Recent innovations with concrete block permeable paving help meet regulatory requirements for sustainable drainage systems (SuDS) while cutting costs and maximising development potential, as consultant to Interpave Chris Hodson explains.
SuDS and techniques such as concrete block permeable paving are essential tools in the fight against flooding and pollution – particularly with overloaded sewers, urbanisation and climate change. They are also a firm requirement around the UK and the National Planning Policy Framework (NPPF) requires SuDS on new developments of 10 or more dwellings in England. In addition, NPPF prioritisation of SuDS in areas of flood risk and requirements that developments should not make flood risk worse elsewhere apply to developments of any scale. Localised planning policies are also appearing, spelling out what local authorities expect from sustainable drainage on the ground.
By its very nature, concrete block permeable paving is uniquely placed to help meet the multifunctional requirements for SuDS on developments. Of course, hard surfaces are necessary anyway – whether for traffic, parking, cycling, walking or play. But permeable paving also provides an inherent drainage system, addressing both flooding and pollution issues by attenuating and cleaning water runoff at source. Concrete block permeable paving can simply infiltrate to the ground where conditions allow or, more commonly, collect water for transmission to other SuDS features along the ‘management train’ or to conventional drainage and watercourses.
After more than two decades of use, it has proved to be a predictable, reliable and low-cost SuDS technique. Its capability to attenuate water flow during rainfall for gradual discharge is well known. But this principle is transformed by considering distinct storage ‘sub-catchments’ of permeable paving using straightforward devices with an orifice – accessible for observation and adjustment if needed – controlling outlet flows.
This enables water storage to be strategically deployed around a site, with the flow controls demonstrating straightforward compliance to local authorities as part of the SuDS design approval process. Dedicated water storage on valuable land and associated excavation and construction costs are avoided, and this technique can help satisfy SuDS requirements on high-density urban schemes without expensive storage structures. It is also useful for controlling flows within the pavement construction, maximising storage on sloping sites and increasing treatment times to optimise removal of pollutants.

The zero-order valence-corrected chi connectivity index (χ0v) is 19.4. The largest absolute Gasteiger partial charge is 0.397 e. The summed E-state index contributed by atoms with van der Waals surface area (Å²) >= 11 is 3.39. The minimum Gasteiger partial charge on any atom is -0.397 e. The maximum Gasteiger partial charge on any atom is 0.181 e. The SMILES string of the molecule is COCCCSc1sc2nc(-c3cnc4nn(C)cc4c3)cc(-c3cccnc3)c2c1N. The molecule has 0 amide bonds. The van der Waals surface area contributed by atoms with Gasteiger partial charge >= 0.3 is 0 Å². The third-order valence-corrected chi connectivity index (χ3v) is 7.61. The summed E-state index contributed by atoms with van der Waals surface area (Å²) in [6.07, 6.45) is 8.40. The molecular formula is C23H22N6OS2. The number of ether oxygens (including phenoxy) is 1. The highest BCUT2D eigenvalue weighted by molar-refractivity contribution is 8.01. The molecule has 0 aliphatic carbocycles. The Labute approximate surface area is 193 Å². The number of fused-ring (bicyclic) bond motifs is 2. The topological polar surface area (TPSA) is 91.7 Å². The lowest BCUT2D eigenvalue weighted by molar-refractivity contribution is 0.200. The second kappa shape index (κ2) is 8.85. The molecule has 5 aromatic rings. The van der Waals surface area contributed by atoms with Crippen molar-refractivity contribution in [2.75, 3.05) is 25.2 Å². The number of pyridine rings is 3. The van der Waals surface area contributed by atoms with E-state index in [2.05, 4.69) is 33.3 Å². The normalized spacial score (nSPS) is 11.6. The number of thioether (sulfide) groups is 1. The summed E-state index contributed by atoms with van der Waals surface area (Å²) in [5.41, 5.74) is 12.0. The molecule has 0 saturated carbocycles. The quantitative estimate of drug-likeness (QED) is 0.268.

A real strength of concrete block permeable paving is its ability to remove water-borne pollution, offering the important – and often missed – opportunity of a gradual flow of clean water for landscape and biodiversity. This capability is also central to the role of permeable paving as a source control, gradually passing clean water to open SuDS features such as swales.
Of course, paving will help to define the design and character of any development. The growing choice of concrete block permeable paving products available from Interpave manufacturers – with numerous shapes, styles, finishes and colours – allows real design freedom. At the same time, they can provide completely level, well-drained, firm and slip-resistant surfaces that are accessible to all, without the need for cross-falls, channels, gulleys or other interruptions. Rainwater ‘ponding’ is eliminated, reducing the risk of ice forming on the surface and preventing splashing from standing water.